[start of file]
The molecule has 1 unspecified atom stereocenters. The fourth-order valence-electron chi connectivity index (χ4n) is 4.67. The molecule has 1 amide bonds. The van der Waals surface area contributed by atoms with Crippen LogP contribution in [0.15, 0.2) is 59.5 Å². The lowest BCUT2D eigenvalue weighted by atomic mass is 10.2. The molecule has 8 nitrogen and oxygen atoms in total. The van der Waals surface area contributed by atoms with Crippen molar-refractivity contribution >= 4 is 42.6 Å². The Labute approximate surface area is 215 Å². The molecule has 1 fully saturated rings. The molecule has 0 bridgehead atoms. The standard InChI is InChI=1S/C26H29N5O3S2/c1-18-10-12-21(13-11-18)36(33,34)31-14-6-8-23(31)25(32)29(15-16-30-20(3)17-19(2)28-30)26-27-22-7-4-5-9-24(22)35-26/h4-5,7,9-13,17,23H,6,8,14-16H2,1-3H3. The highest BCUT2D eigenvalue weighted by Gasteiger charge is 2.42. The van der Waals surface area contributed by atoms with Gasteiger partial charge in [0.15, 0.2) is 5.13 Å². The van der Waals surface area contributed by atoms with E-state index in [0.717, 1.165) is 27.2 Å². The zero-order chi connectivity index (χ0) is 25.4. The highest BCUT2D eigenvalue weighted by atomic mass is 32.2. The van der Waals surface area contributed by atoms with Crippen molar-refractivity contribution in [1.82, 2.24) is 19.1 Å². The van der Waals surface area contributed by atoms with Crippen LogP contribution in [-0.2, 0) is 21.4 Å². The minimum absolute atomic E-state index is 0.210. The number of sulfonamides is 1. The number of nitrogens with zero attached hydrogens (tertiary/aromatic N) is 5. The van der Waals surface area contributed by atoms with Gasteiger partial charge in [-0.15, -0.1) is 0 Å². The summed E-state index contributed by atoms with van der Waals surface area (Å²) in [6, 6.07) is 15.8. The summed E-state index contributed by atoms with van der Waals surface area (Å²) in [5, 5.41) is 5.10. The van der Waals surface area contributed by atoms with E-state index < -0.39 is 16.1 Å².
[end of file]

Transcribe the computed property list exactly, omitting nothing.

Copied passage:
The molecule has 1 unspecified atom stereocenters. The fourth-order valence-electron chi connectivity index (χ4n) is 4.67. The molecule has 1 amide bonds. The van der Waals surface area contributed by atoms with Crippen LogP contribution in [0.15, 0.2) is 59.5 Å². The lowest BCUT2D eigenvalue weighted by atomic mass is 10.2. The molecule has 8 nitrogen and oxygen atoms in total. The van der Waals surface area contributed by atoms with Crippen molar-refractivity contribution >= 4 is 42.6 Å². The Labute approximate surface area is 215 Å². The molecule has 1 fully saturated rings. The molecule has 0 bridgehead atoms. The standard InChI is InChI=1S/C26H29N5O3S2/c1-18-10-12-21(13-11-18)36(33,34)31-14-6-8-23(31)25(32)29(15-16-30-20(3)17-19(2)28-30)26-27-22-7-4-5-9-24(22)35-26/h4-5,7,9-13,17,23H,6,8,14-16H2,1-3H3. The highest BCUT2D eigenvalue weighted by Gasteiger charge is 2.42. The van der Waals surface area contributed by atoms with Gasteiger partial charge in [0.15, 0.2) is 5.13 Å². The van der Waals surface area contributed by atoms with E-state index in [0.717, 1.165) is 27.2 Å². The zero-order chi connectivity index (χ0) is 25.4. The highest BCUT2D eigenvalue weighted by atomic mass is 32.2. The van der Waals surface area contributed by atoms with Crippen molar-refractivity contribution in [1.82, 2.24) is 19.1 Å². The van der Waals surface area contributed by atoms with Crippen LogP contribution in [-0.2, 0) is 21.4 Å². The minimum absolute atomic E-state index is 0.210. The number of sulfonamides is 1. The number of nitrogens with zero attached hydrogens (tertiary/aromatic N) is 5. The van der Waals surface area contributed by atoms with Gasteiger partial charge in [-0.15, -0.1) is 0 Å². The summed E-state index contributed by atoms with van der Waals surface area (Å²) in [6, 6.07) is 15.8. The summed E-state index contributed by atoms with van der Waals surface area (Å²) in [5, 5.41) is 5.10. The van der Waals surface area contributed by atoms with E-state index < -0.39 is 16.1 Å².